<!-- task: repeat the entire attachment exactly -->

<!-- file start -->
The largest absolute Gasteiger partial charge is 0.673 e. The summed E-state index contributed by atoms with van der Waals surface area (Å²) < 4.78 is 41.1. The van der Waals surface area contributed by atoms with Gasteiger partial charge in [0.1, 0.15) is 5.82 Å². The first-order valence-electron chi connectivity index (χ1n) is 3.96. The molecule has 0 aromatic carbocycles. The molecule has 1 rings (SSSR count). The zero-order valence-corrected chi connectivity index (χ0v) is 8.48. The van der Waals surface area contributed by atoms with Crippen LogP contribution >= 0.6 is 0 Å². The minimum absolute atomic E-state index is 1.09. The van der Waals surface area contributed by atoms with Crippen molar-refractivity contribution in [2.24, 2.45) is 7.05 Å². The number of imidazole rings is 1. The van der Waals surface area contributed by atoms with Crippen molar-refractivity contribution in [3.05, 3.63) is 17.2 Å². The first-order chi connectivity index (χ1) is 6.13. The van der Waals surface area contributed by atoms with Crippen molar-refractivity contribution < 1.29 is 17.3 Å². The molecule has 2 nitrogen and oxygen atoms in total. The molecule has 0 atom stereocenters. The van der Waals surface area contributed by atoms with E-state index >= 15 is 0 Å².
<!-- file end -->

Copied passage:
The largest absolute Gasteiger partial charge is 0.673 e. The summed E-state index contributed by atoms with van der Waals surface area (Å²) < 4.78 is 41.1. The van der Waals surface area contributed by atoms with Gasteiger partial charge in [0.1, 0.15) is 5.82 Å². The first-order valence-electron chi connectivity index (χ1n) is 3.96. The molecule has 0 aromatic carbocycles. The molecule has 1 rings (SSSR count). The zero-order valence-corrected chi connectivity index (χ0v) is 8.48. The van der Waals surface area contributed by atoms with Crippen LogP contribution >= 0.6 is 0 Å². The minimum absolute atomic E-state index is 1.09. The van der Waals surface area contributed by atoms with Crippen molar-refractivity contribution in [2.24, 2.45) is 7.05 Å². The number of imidazole rings is 1. The van der Waals surface area contributed by atoms with Crippen molar-refractivity contribution in [3.05, 3.63) is 17.2 Å². The first-order chi connectivity index (χ1) is 6.13. The van der Waals surface area contributed by atoms with Crippen molar-refractivity contribution < 1.29 is 17.3 Å². The molecule has 2 nitrogen and oxygen atoms in total. The molecule has 0 atom stereocenters. The van der Waals surface area contributed by atoms with E-state index >= 15 is 0 Å².